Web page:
In a delicious example of irony, NPR’s Nina Totenberg on Friday falsely claimed that there were more people on food stamps under George W. Bush than are using the food assistance program today.
This marvelously came seconds before she told the panel of PBS’s Inside Washington that “facts don’t matter” to Republican presidential candidate Newt Gingrich (video follows with transcript and commentary):
Like a lot of Americans who live outside the D.C. metro area, I was first introduced to Tony Blankley by PBS's McLaughlin Group.
It was therefore quite fitting that host John McLaughlin as well as panelists Michelle Bernard, Pat Buchanan, Eleanor Clift, and Clarence Page on Friday paid tribute to Blankley who sadly passed away last Saturday (video follows with commentary):
PBS will air a "harsh" documentary in Febuary heavily focusing on Bill Clinton's serial infidelities and scandal, according to Politico. The "American Experience" episode will devote 40 minutes to the Monica Lewinsky controversy and include lines such as this: "Millions had responded to his campaign message of change, but millions of others feared where the country was heading and didn’t trust their inexperienced new president to lead them through uncertain times."
However tough this documentary proves to be, will it equal the nasty assertions in the "American Experience" piece on Ronald Reagan? That particular program (which aired in 1998) attacked, "Cuts in social programs created a homeless population that grew to exceed that of Atlanta. AIDS became an epidemic in the 1980s, nearly 50,000 died. Reagan largely ignored it."
It apparently wasn’t edgy enough for “Sesame Street” to plan a segment where a scantily clad Katy Perry flirted with Elmo the Muppet. Now Time magazine’s "Healthland" blogger Bonnie Rochman reports that those “progressive” breast-feeding advocates want the whole breast. They are “lowering the boom” with a petition demanding Sesame Street return to PBS Seventies-style, insisting four-year-olds need to see videos of breast feeding (perhaps with celebrity moms like Natalie Portman, they suggest). The principle is fairness and balance between the pro-bottle and pro-breast sides – as if PBS has balance anywhere else on the schedule.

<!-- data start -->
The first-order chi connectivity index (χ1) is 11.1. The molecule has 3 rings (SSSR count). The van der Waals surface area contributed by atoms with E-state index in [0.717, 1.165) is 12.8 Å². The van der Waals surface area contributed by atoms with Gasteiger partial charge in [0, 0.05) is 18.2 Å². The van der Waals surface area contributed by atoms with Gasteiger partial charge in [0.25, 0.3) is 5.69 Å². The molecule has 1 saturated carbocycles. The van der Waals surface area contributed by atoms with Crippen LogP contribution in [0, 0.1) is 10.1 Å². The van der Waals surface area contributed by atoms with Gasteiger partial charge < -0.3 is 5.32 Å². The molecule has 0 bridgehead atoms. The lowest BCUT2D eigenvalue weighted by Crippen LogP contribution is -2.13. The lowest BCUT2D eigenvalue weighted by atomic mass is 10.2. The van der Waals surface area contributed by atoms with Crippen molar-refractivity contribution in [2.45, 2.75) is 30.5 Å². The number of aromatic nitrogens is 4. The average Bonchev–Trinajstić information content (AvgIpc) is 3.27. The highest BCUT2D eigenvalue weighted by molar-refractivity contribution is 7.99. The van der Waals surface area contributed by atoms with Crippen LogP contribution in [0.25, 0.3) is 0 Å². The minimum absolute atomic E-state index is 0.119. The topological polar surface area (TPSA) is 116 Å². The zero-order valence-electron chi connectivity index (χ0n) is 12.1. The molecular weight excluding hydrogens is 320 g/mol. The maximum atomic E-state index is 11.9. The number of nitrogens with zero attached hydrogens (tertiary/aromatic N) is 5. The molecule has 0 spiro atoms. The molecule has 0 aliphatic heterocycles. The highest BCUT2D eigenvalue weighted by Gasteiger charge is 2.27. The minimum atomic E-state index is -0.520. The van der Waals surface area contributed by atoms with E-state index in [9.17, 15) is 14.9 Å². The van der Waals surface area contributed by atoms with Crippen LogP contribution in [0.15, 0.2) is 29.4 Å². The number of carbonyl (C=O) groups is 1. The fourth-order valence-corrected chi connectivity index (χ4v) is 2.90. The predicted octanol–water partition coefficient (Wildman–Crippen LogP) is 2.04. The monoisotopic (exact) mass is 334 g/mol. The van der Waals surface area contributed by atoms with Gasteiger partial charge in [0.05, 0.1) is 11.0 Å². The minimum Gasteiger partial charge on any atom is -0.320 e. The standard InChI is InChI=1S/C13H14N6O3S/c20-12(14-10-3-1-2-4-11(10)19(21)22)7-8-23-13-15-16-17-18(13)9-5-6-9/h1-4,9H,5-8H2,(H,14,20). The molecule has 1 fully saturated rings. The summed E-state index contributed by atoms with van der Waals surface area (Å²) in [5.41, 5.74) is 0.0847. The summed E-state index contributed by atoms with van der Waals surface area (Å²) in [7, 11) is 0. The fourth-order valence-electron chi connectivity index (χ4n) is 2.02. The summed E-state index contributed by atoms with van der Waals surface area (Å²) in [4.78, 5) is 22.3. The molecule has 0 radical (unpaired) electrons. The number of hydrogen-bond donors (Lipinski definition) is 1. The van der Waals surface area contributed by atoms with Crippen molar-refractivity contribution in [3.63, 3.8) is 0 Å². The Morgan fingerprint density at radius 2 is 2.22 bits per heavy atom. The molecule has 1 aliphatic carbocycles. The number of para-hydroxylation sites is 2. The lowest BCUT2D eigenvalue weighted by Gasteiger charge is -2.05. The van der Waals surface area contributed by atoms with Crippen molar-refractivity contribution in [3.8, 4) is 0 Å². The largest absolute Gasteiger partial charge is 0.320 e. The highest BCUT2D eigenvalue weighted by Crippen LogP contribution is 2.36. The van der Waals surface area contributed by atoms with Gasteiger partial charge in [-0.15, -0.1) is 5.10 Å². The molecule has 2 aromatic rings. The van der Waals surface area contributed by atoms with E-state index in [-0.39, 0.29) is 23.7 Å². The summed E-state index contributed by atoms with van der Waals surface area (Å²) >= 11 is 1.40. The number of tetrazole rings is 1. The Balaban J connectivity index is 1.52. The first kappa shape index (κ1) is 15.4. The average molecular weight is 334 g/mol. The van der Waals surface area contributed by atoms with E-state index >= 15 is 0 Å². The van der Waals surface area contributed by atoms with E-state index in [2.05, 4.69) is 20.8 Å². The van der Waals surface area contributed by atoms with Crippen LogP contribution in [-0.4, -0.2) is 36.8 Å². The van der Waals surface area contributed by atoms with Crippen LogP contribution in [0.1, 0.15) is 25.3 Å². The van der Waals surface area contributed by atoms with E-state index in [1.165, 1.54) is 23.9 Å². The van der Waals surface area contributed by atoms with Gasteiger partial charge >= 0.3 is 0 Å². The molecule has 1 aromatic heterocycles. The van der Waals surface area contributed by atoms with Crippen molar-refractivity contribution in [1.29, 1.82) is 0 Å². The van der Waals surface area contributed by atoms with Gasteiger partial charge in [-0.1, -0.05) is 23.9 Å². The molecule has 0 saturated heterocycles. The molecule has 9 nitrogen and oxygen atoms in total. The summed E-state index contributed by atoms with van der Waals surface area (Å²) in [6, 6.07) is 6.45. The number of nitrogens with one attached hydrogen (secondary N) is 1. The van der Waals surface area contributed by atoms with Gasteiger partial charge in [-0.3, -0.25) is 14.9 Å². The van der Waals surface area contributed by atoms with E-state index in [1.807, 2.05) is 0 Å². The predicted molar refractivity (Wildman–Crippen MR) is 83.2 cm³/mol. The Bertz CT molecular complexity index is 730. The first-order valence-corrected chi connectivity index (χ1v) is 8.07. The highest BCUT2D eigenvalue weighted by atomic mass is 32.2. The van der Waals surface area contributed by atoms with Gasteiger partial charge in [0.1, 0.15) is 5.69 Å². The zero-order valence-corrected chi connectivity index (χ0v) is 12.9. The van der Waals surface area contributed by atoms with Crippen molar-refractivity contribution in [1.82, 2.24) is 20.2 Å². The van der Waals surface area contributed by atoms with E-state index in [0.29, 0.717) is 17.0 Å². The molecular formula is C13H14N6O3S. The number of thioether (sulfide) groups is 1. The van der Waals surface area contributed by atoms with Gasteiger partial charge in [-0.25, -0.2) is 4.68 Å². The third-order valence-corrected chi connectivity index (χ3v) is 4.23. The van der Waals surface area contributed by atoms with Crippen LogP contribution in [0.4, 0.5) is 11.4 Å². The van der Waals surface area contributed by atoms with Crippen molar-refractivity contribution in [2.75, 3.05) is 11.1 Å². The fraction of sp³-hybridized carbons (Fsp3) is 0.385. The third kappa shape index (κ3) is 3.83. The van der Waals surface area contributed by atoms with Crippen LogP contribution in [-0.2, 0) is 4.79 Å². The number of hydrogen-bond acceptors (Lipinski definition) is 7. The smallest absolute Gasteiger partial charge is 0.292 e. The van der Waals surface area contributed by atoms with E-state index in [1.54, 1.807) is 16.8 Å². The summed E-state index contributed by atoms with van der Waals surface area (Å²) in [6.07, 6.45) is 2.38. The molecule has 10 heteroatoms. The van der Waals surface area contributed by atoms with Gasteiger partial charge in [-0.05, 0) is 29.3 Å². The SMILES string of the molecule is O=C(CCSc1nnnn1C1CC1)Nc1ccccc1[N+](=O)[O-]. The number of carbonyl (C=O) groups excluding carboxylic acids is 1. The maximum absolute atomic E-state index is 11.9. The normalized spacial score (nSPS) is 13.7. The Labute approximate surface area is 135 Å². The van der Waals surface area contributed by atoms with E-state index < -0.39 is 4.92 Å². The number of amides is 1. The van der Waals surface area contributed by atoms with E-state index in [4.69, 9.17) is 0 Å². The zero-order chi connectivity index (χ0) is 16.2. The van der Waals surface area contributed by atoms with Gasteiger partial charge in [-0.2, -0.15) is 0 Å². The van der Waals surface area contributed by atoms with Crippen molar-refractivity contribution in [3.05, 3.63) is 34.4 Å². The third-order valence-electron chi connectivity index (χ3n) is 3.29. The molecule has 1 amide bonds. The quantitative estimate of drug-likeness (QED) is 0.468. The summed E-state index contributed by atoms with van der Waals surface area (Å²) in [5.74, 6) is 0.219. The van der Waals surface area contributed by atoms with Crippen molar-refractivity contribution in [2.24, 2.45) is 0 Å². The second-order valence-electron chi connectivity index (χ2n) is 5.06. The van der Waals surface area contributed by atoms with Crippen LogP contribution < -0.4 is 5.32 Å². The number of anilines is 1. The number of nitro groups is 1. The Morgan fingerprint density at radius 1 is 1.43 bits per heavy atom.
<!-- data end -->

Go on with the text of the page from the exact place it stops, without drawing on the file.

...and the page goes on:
Why? Do tots need to start getting La Leche League propaganda before they attend kindergarten? What next, contraception lectures for the children? Talk of genital mutilation of girls in Africa? Wouldn’t it be more effective to show breastfeeding to grownups, perhaps on the PBS NewsHour? Time reports:
Appearing as a panel member on Friday's Inside Washington on PBS, Politico's Evan Thomas - formerly of Newsweek - made claims about the existence of "angry, white, middle class" men in the Republican Party who are "seething."
And fellow panel member and Washington Post columnist Colby King accused GOP presidential candidate Rick Santorum of "pandering" to a racist view "that black people are just shiftless, lazy and hands out" because of a recent comment in which Santorum appeared to bring up "black people" who receive welfare benefits, although the former Pennsylvania Senator denies that he used the word "black." (Video below)